Private investigator abuse is an unethical practice by which private investigator services are used to harass and intimidate others. This can come in many forms, like visible surveillance operations, and fact-finding/blackmail. Hiring a private investigator in a time of personal or corporate crisis is one of the greatest ways to get answers. Private investigators are trained, licensed professionals who use their diverse skillsets to get answers for their clients. These services are designed to give individuals context and peace of mind when they are making complex decisions in their corporate or personal lives. However, not every client who hires a private investigator does so in search of truth. Some clients seek to abuse intelligence services as a means of intimidation or harassment, and it is a practice private investigators must quash. Private investigator abuse is a real form of harassment that is utilized every day by both high-profile clients and private clients, and only serves to bury the truth further where clarification is needed.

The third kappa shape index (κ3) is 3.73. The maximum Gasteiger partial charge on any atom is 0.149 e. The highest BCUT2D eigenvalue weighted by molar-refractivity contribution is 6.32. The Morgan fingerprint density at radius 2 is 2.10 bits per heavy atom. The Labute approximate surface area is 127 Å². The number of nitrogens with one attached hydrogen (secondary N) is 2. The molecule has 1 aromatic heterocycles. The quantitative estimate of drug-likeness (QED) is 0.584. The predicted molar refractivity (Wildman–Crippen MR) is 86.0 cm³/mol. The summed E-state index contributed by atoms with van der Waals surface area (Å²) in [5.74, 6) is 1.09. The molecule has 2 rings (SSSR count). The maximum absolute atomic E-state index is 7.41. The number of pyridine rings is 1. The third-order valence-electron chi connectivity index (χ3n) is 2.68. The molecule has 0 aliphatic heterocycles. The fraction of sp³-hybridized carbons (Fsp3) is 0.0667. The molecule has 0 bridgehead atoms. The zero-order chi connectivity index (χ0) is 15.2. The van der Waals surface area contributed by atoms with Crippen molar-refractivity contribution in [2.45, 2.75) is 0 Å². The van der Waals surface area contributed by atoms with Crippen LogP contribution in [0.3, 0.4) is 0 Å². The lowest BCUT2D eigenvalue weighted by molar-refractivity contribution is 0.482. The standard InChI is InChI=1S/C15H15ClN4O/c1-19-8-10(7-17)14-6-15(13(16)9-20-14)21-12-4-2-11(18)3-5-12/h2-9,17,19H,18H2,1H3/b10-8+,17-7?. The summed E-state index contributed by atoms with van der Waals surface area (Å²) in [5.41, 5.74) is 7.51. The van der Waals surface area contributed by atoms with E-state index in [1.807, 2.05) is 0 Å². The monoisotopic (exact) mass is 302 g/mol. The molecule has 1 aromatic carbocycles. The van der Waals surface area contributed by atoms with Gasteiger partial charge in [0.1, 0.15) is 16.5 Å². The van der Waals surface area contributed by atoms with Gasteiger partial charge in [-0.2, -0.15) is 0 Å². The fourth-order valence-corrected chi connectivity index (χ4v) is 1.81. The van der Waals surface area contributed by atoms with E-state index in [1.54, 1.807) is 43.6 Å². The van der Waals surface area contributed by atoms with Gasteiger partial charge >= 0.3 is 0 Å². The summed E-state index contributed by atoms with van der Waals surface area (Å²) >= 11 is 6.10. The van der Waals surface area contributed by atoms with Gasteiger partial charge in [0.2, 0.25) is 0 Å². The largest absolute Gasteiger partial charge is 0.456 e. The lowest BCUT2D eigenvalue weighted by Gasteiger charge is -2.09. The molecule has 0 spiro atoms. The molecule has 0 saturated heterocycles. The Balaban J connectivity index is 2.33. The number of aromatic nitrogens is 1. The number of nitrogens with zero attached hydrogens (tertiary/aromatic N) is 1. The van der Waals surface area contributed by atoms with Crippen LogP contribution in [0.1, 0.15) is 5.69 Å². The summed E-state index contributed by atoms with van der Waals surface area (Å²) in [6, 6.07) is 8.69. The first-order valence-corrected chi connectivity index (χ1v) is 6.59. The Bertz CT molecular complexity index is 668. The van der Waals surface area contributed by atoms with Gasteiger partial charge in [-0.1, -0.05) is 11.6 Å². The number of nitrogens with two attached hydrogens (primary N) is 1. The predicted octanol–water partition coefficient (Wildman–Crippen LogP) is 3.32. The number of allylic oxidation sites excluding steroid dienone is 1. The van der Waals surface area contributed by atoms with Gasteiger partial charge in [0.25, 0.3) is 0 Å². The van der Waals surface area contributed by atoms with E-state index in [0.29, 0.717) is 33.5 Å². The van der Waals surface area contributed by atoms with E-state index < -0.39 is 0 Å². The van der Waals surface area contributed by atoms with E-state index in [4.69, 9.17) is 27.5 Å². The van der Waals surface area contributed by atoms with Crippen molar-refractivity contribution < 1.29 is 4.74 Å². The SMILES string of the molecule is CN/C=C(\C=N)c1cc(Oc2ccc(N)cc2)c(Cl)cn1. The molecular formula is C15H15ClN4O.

Private investigator abuse and harassment completely fly in the face of private investigations—and independent, objective look at a complex situations concluding with comprehensive solutions. Intelligence services should be used just for that—finding empowering facts and intelligence. It is the pursuit of the truth, meant to be used to restore balance and perspective in a given set of circumstances. Once a private investigator turns over their findings to a client, with few exceptions, a private investigator cannot be held ethically responsible for what the client does with that information. However, when clients use private investigators on regular basis to harass and intimidate others, this is a misuse of the practice. Private investigators are typically independent contractors who can choose who they work for and when they work, meaning that they do have choices when it comes to using their professional talents to harm others. When the job is about bringing facts to light, it seems incongruent to use these services to keep things in the shadows.